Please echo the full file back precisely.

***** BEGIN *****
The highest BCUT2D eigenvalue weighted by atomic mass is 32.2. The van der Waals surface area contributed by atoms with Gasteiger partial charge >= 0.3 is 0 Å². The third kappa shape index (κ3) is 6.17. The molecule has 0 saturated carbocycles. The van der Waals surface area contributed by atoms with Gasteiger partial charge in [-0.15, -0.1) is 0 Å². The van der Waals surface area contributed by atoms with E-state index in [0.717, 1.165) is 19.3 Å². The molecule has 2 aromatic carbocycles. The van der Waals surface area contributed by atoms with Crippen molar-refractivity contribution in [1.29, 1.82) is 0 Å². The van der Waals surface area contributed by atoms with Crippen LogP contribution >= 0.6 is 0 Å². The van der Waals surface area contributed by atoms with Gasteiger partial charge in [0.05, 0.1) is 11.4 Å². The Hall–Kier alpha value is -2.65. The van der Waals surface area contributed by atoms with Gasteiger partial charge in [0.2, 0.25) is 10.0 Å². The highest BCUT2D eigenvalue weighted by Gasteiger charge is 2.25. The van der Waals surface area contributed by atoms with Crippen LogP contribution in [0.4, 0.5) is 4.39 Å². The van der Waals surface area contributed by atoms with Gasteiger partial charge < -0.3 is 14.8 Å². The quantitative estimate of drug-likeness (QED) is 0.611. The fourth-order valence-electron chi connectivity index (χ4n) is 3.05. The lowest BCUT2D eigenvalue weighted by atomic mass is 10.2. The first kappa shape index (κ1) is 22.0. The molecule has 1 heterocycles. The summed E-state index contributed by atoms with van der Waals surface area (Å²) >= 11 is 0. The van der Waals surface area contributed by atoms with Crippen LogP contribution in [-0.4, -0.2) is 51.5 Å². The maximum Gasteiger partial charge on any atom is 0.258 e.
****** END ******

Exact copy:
The highest BCUT2D eigenvalue weighted by atomic mass is 32.2. The van der Waals surface area contributed by atoms with Gasteiger partial charge >= 0.3 is 0 Å². The third kappa shape index (κ3) is 6.17. The molecule has 0 saturated carbocycles. The van der Waals surface area contributed by atoms with Gasteiger partial charge in [-0.15, -0.1) is 0 Å². The van der Waals surface area contributed by atoms with E-state index in [0.717, 1.165) is 19.3 Å². The molecule has 2 aromatic carbocycles. The van der Waals surface area contributed by atoms with Crippen molar-refractivity contribution in [1.29, 1.82) is 0 Å². The van der Waals surface area contributed by atoms with Crippen LogP contribution >= 0.6 is 0 Å². The van der Waals surface area contributed by atoms with Gasteiger partial charge in [0.05, 0.1) is 11.4 Å². The Hall–Kier alpha value is -2.65. The van der Waals surface area contributed by atoms with Gasteiger partial charge in [0.2, 0.25) is 10.0 Å². The highest BCUT2D eigenvalue weighted by Gasteiger charge is 2.25. The van der Waals surface area contributed by atoms with Crippen LogP contribution in [0.4, 0.5) is 4.39 Å². The van der Waals surface area contributed by atoms with Gasteiger partial charge < -0.3 is 14.8 Å². The quantitative estimate of drug-likeness (QED) is 0.611. The fourth-order valence-electron chi connectivity index (χ4n) is 3.05. The lowest BCUT2D eigenvalue weighted by atomic mass is 10.2. The first kappa shape index (κ1) is 22.0. The molecule has 1 heterocycles. The summed E-state index contributed by atoms with van der Waals surface area (Å²) >= 11 is 0. The van der Waals surface area contributed by atoms with Crippen LogP contribution in [-0.4, -0.2) is 51.5 Å². The maximum Gasteiger partial charge on any atom is 0.258 e.